It is always worth reminding ourselves of the duplicity and double-standards within DWP.
The Government demands from the organisations it says it consults evidence to back up issues they highlight as needing to be addressed. Often, without this evidence the recommendations are ignored as being unsubstantiated and therefore purely speculative. It is however in complete contrast quite amenable to deploying precisely the same tactic itself – making claims and stating intentions that sound laudable, but have no foundation whatsoever – as shown here.
Lots of impressive sounding words in these resoponses, but the fact remains that not only are there no accuracy targets (which there should be) there are no accuracy MEASURES, so Grayling’s “commitment” to improving accuracy means absolutely nothing as he will simply never be in a position to know one way or the other. This is the perfect position for a politician as although none of his statements can be proved, nor can they be disproved, so he can pretty much make it up as he goes along.
There are two very basic questions that the Goverment continually chooses to ignore:
1) What is the best level of first-time accuracy we can expect of the current WCA process?
2) It that good enough?
Or the other way round:
1) What level of accuracy do we demand of a WCA process?
2) Can the current process ever achieve it?
If you doubt any of this, have a look at the responses to this FoI request
It is equally worrying that the enigmatic Professor Harrington has not latched on to this serious omission and not made an appropriate recommendation to resolve in either of his first two reviews.
Added 18/06/2012 in response to Anonymous comment:
I’m guilty here of committing the sin for which I often criticise Grayling et al in not being clear about my assumptions. Mine here is that the appeals rigmarole gets it right eventually, so the answer to your question is kind of both rolled together.
I could not agree more with what you say and it is very common for DWP to rely on and quote evidence that at best is not what it seems and at worse does not exist at all. If there is a conspiracy here, organised or not, the venerable Professor Harrington has allowed himself to become part of it, possibly without realising (giving him the benefit of the doubt is becoming more and more difficult). Continually telling us to be patient without any indication of what to ultimately expect is a complete cop-out.
The appropriateness of the descriptors is not helped by the fact that there is no definition of “work” either in terms of content or the impact it has on lifestyle. All employers need above all else reliability and this is the very first thing many conditions prevent – there might be a lot you can do, but only as long as you have total discretion over when you do it. The WCA has two “variables” – the work itself as well as the individual and the current process only covers one of them. Interestingly, the roots of Occupational Health (which contrary to one viewpoint is NOT a radically new branch of medicine) are more in adapting workplaces to ensure safety and generate comfort and productivity than assessing individuals in isolation.
Personally, I can accept that the line between people who could do something work-like and people who can’t do anything work-like has been allowed to slip too low and needs to be inched up a bit. Like it or not and at least for the time being conventional work is needed to generate conventional prosperity and it all falls apart if there are more taking out than putting in. I can also accept that the “test” is a bit tricky to design in such a way that true working can be effectively simulated, but it is perfectly possible to have a far better fit than there is now.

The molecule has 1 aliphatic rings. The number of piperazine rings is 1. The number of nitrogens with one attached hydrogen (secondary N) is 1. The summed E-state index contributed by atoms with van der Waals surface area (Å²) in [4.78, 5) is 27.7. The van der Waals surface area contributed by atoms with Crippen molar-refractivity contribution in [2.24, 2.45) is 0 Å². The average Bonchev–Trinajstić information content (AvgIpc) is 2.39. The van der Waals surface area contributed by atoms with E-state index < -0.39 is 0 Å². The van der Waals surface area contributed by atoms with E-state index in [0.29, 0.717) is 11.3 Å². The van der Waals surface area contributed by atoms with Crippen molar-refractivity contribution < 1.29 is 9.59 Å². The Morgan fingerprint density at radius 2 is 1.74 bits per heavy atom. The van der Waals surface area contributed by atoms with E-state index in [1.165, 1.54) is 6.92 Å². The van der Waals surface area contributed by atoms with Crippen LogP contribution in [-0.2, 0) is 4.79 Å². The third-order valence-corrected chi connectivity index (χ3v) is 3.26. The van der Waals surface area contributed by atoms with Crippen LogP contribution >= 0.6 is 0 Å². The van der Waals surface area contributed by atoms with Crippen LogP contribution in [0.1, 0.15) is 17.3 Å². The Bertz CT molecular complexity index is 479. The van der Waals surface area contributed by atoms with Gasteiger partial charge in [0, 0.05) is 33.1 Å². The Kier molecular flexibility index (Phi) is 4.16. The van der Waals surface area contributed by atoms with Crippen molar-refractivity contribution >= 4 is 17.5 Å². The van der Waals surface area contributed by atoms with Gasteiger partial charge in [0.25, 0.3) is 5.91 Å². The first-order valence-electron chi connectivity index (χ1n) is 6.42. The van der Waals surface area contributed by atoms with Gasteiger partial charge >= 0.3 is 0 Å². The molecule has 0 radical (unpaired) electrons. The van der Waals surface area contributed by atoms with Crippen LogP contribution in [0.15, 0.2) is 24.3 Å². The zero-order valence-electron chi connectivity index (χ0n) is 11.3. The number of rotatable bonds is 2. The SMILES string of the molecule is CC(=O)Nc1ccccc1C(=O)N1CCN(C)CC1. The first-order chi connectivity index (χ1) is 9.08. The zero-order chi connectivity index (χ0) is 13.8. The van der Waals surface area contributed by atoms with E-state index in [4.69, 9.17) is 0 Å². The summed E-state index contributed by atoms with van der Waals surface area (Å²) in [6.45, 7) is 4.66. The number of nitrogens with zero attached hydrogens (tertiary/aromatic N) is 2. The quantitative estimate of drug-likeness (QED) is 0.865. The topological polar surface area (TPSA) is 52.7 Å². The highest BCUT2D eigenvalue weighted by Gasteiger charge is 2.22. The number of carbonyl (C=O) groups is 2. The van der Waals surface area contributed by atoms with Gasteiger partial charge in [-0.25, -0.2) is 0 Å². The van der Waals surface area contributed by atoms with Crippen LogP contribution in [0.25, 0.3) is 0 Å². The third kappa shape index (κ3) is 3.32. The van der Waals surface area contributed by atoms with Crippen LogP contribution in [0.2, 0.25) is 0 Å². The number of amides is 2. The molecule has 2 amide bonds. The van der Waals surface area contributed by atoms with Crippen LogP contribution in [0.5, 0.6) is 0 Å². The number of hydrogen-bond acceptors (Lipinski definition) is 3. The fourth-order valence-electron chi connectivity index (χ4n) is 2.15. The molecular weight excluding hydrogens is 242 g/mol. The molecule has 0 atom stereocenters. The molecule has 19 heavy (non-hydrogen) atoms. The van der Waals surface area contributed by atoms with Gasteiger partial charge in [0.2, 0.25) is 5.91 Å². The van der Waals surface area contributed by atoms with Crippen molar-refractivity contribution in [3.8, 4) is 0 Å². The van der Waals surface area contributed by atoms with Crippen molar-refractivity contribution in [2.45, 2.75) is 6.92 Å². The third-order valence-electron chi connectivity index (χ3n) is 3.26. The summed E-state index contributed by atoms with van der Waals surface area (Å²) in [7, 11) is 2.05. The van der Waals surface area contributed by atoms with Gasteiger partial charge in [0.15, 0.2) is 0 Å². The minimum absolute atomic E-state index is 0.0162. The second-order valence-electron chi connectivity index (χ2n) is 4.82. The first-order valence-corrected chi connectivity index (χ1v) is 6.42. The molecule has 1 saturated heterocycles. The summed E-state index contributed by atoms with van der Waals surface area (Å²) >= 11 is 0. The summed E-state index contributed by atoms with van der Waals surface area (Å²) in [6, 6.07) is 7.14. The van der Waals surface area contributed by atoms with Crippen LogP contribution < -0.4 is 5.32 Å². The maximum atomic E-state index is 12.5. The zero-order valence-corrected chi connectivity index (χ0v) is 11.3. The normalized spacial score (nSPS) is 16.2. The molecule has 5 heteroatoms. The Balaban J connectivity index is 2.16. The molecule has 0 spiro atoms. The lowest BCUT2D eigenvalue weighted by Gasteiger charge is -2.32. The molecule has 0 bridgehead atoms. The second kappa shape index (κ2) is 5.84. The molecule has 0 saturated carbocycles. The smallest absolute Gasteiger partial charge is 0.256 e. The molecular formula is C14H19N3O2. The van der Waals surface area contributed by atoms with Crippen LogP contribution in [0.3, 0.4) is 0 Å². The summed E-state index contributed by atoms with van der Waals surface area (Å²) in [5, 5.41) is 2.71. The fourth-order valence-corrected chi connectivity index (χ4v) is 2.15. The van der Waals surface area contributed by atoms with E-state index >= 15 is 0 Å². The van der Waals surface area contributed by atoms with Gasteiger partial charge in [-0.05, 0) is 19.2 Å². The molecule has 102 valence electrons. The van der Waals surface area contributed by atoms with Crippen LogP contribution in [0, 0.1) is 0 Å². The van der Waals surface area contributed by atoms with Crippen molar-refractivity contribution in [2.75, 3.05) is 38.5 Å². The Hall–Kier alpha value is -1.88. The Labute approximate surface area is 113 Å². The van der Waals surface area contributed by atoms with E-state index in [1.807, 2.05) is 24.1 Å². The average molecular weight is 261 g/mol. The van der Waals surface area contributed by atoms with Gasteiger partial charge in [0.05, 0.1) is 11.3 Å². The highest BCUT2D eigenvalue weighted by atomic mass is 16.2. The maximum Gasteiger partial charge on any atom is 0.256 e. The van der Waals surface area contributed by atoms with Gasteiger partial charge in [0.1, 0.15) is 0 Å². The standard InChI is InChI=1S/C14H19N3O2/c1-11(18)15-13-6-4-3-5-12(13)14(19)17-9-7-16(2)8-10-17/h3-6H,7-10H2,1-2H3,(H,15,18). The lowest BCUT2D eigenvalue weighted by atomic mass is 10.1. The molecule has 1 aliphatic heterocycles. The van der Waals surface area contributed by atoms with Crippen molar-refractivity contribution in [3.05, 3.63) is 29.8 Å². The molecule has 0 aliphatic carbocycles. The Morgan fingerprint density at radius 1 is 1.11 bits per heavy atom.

One of my main beefs is the dishonesty displayed by DWP, which is born out of the ‘benefit scrounger’ philosophy: we are all cheats and do not want to work so the only way to get an accurate assessment is through deception and subterfuge. All this does in reality is increase the initial error rate by introducing vague and inconsistent rules of thumb to translate surgery generated data into a meaningful and reliable assessment of capability. As with everything else, these rules of thumb may sound reasonable & plausible but have absolutely no foundation, which may in other arenas be ok, but not when the consequences of error can be so devastating. Risk analysis is another management tool that is often conspicuous by its absence here and elsewhere.
Your second paragraph is also spot on so we can add hypocrisy to the list of DWP failings. It confuses the difference between “consultation” and “support” and tries to claim the latter when is has barely performed the former. This is all part of the ‘evidence-based’ charade. In March 2011, the descriptor relating to bending & kneeling was scrapped – not modified – totally removed. DWP’s justification is that bending/kneeling is no longer a feature of the modern workplace, brought about by hugely effective anti-discrimination legislation. You can ponder on this when you next visit a supermarket to find that the bottom two shelves are now empty and when you find only the top two drawers in your 4-drawer filing cabinet are now in use. It was clearly a transparent ruse to cut points. Even more dishonest is the selective introduction of the hypothetical wheelchair to assess mobility – I have never encountered something so outrageous in all my life!
Another wholesale change as you say is unlikely and the Government is so entrenched in ‘outsourcing’ it is hardly likely to dump Atos, but a lot could be achieved if approached from the right standpoint and with the right priorities, attitudes and compassion. The true error rate looks to be about 10% - much too high given the potential consequences of an error, but equally not as horrendous as many would have us believe.